If you are so willing, you will have to do some educating of myself for us to continue this dialogue.

My devanāgarī is worse than my Russian, which is to say it is very, very, very poor.

The two words you showed:

Look completely the same to me as far as their spelling goes. Surely the macron must be indicated in the devanāgāri? Or is it implied from context?

Am I missing something in the Indic script?


For the matter, my own quoting of devanāgari appears to lack diacritics over the a.

Interesting. I know next to nothing about devanāgari script though.

Are these dots beneath D’s and T’s not indicated generally?

Is an a with a macron exclusively inferred by readers?

Surely not.


Nevermind, that was just a product of my own ignorance regarding devanāgāri.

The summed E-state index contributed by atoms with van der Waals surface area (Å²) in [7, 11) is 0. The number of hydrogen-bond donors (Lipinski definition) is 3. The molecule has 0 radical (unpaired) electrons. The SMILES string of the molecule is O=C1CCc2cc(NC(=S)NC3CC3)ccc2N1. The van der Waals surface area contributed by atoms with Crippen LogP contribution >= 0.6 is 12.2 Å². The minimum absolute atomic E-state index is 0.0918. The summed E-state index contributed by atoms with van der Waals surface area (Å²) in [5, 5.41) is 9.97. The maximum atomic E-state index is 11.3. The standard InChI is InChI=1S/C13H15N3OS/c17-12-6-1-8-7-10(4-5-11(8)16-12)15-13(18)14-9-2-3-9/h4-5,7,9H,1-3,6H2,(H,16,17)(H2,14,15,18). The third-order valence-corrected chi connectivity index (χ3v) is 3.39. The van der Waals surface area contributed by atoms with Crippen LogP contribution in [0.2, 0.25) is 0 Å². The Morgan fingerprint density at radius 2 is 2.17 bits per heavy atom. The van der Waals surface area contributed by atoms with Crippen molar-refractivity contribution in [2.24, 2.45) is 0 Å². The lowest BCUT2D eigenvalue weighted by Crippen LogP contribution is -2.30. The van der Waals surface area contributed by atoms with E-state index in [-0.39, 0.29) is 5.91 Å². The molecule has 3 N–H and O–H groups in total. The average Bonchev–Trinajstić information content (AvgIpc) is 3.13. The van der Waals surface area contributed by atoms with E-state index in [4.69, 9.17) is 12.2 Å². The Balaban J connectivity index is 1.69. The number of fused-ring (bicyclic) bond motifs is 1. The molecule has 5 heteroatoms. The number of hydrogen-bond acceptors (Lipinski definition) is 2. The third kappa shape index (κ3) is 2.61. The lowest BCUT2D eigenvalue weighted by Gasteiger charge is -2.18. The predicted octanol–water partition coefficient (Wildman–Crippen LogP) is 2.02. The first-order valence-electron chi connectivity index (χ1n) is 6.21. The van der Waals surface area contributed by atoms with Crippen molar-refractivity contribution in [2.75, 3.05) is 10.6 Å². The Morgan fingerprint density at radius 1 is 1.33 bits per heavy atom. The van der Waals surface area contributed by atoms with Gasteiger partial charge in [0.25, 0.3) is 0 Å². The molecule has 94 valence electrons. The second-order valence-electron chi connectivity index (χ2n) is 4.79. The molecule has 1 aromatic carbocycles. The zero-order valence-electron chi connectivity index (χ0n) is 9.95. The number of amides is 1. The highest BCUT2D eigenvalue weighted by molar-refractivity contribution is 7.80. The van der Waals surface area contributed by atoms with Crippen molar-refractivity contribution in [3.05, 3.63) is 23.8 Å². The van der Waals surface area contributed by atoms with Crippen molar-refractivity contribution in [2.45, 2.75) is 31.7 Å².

I know it is not easy to grasp if you haven’t mused a bit over it before, but what is at stake is that आत्मन् in devanagari could be atman and not ātman.
In western dictionnaries, आत्मन् is devanagarized as ātman. But it could also be devanagarized as atman (see below).
In which case the compound at-man would be possible.

Again, the problem is how some lexicographers interpreted अट्/अत् .
√ अट् aṭ
√ अत् at (linked to aṭ)
आत् āt

√ अत् at, is linked to √ अट् aṭ.
So आत्मन् atman is also possible.
At-man as the thoughtful wandering Spirit/Self, roaming thoughtfully incessantly.

अत् at = to go constantly RV.
अट् aṭ = to roam , wander.

Which explains better the compounds Bṛh-man & dhar-man

See ?

Also, The external sandhi of at and man is anman
अत् | मन् = अन्मन्
NB. Other sandhi solutions may be allowed

The internal sandhi of at and man is atman
अत् | मन् = अत्मन्
NB. Other sandhi solutions may be allowed

The external sandhi of āt and man is ānman
आत् | मन् = आन्मन्
NB. Other sandhi solutions may be allowed

The internal sandhi of āt and man is ātman
आत् | मन् = आत्मन्
NB. Other sandhi solutions may be allowed


They are both exactly the same, with a long ā:
आ = ā, अ = a
we add a vertical line to to turn the short ‘a’ into a long one.